Australian parents of children living with life-threatening or chronic illnesses are under immense pressure to meet their healthcare needs and to ensure they obtain appropriate medical attention.

For those living in rural and outback communities, this strain can often be exacerbated by the need to travel long-distances, on a regular basis, to access treatment. This travel represents an extra expense, and often involves one parent accompanying the child, leaving the remainder of the family at home.

Travelling long distances to access required specialised treatments and medical assistance for their children is unfortunately, a reality for many Australians living in outlying communities.

A new Aussie charity, Little Wings, is helping to assist the families of children battling chronic conditions combat the tyranny of distance, by providing free, ongoing flights to children and their families residing in regional and rural New South Wales. Little Wings transports the parents and their sick children to and from The Children’s Hospital at Westmead, the Sydney Children’s Hospital, Randwick, and the John Hunter Hospital, Newcastle, to access much-needed, specialised treatments.

Founded by Kevin Robinson in September, 2012, Little Wings has facilitated 225 flights in 2014, and aims to coordinate 300 flights in 2015.

The father-of-four has held a private pilot’s licence since the age of 16, and has run his own management consultancy business for the past 15 years.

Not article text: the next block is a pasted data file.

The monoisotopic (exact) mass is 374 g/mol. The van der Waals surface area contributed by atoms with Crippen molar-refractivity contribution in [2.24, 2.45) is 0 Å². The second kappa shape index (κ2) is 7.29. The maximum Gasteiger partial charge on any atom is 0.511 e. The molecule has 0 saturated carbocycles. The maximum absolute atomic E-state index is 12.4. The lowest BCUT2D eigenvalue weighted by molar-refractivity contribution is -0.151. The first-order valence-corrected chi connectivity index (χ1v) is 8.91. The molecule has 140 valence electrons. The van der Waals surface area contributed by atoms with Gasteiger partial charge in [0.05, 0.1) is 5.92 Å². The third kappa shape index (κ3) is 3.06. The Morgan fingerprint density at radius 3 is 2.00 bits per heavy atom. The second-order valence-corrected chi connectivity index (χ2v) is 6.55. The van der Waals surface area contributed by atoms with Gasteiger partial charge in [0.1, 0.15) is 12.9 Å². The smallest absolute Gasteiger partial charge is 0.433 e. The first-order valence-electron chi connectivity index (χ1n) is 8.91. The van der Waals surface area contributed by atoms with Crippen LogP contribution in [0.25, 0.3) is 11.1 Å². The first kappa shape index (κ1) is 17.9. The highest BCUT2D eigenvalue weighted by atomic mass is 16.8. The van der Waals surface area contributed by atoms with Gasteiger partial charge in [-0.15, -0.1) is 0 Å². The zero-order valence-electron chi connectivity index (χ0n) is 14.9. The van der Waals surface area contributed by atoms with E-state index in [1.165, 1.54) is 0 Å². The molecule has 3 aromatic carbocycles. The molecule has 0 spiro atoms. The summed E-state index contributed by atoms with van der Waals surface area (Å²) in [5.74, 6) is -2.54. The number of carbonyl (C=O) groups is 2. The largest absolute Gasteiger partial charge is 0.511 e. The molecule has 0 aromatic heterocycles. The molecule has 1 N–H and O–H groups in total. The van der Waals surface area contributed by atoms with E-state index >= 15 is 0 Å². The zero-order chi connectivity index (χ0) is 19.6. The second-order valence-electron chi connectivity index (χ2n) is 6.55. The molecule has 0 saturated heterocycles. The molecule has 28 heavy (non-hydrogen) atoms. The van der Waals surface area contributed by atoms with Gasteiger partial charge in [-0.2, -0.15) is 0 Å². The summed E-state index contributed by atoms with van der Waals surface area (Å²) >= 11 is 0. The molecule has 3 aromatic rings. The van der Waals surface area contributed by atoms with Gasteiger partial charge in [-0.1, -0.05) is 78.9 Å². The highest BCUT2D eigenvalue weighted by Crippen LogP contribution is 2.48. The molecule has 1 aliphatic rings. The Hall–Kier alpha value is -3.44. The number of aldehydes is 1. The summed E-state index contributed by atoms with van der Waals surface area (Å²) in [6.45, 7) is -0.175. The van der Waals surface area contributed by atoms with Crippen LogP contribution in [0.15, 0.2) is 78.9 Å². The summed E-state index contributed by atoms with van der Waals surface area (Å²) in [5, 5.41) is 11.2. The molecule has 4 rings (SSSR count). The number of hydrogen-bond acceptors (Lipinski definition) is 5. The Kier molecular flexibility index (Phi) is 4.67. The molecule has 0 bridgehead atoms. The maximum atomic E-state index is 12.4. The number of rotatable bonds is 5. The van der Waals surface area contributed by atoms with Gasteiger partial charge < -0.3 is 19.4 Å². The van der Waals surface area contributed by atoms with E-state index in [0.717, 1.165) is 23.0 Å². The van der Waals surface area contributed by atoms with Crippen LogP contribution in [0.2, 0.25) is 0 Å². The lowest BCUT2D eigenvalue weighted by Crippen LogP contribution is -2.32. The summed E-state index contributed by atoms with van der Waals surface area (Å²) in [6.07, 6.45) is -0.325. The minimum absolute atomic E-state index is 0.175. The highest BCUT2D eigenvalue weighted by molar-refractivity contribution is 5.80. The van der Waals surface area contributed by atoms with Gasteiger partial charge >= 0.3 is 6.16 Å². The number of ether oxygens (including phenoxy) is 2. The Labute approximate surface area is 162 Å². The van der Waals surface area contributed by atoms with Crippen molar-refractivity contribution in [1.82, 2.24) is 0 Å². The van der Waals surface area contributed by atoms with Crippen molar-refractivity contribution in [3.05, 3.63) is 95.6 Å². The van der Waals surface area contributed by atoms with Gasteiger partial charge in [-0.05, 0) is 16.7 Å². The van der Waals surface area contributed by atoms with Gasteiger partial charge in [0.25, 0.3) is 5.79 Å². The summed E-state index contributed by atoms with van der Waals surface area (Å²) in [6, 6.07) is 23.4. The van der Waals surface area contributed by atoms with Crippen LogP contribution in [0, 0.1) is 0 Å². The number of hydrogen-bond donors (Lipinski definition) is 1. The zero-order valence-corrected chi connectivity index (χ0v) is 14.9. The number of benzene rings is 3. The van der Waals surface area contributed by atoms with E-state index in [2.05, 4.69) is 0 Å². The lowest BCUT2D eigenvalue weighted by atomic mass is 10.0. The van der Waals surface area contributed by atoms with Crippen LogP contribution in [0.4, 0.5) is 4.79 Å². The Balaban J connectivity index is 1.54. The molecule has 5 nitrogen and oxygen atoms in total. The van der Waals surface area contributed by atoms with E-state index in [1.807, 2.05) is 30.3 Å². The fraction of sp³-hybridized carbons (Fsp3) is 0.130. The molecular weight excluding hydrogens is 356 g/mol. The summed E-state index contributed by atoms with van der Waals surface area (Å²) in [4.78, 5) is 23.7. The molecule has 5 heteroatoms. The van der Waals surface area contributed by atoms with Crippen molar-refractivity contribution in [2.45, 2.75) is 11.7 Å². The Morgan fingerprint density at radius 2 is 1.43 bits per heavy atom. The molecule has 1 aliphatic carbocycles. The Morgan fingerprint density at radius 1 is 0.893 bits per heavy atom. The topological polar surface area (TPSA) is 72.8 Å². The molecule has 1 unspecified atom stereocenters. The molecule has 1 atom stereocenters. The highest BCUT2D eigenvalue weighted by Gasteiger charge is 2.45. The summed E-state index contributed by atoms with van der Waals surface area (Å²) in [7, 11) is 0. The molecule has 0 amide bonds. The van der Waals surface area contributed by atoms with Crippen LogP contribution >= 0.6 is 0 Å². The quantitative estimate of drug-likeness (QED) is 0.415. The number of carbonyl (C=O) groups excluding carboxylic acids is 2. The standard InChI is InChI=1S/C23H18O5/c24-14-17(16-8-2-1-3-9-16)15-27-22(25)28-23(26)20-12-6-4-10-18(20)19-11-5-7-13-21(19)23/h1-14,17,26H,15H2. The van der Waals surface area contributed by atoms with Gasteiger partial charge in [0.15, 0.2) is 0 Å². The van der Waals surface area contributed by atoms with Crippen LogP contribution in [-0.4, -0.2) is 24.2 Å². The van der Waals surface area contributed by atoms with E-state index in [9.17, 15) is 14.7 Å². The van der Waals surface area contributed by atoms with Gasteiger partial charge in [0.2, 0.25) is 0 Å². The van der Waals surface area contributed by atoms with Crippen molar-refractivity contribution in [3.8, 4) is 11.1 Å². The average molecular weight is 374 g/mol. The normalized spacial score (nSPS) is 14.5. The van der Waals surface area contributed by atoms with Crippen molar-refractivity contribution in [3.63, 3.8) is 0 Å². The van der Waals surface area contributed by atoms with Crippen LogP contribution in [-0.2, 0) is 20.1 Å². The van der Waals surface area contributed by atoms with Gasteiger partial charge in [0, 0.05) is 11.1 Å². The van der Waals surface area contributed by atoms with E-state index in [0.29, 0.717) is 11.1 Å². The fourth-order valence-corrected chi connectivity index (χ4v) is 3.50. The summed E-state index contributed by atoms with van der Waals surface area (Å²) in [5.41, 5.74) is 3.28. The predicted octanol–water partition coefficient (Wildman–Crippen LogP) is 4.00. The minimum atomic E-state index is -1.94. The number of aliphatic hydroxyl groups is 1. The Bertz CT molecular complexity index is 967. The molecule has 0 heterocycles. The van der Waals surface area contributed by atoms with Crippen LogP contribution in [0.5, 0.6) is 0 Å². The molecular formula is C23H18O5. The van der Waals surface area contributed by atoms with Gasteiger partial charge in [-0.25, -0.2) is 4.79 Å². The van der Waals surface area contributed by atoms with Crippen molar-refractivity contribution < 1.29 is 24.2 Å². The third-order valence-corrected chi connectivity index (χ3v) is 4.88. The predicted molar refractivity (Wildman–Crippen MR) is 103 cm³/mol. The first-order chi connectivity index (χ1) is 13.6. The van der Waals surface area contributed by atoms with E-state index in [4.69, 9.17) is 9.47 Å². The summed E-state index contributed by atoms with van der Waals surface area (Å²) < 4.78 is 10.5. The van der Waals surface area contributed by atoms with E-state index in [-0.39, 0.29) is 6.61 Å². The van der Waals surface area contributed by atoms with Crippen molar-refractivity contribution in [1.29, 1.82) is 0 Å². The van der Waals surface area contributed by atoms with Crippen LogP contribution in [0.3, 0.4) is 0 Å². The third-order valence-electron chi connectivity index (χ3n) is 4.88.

In 2011, he met Bridget McGinley, a Rural Outreach Clinical Nurse Consultant, Oncology at The Children’s Hospital in Westmead, who outlined the pressing need for families of children living with life-threatening illnesses in regional and rural areas of NSW, to access specialised Sydney-based treatments.

Recognising this need, and with the means to provide a service to assist these families, Kevin launched the Little Wings charity.

In a recent interview with Sydney’s Daily Telegraph, Mick Knowles, a Port Macquarie-based father to a little boy living with the life-threatening Hunter Syndrome and a quadriplegic daughter, said the charity had dramatically improved his family’s life.

“There were days [before Little Wings] when we would be on the road from 5:30am.

“I would try to get home for work as a chef at night, but there were a few times when I had to call in and say, I’m just not going to make it back in time,” Mick said.

“Being taken care of by Little Wings has just changed our lives dramatically.”

To learn more about Little Wings, or to lend your support to the charity, head to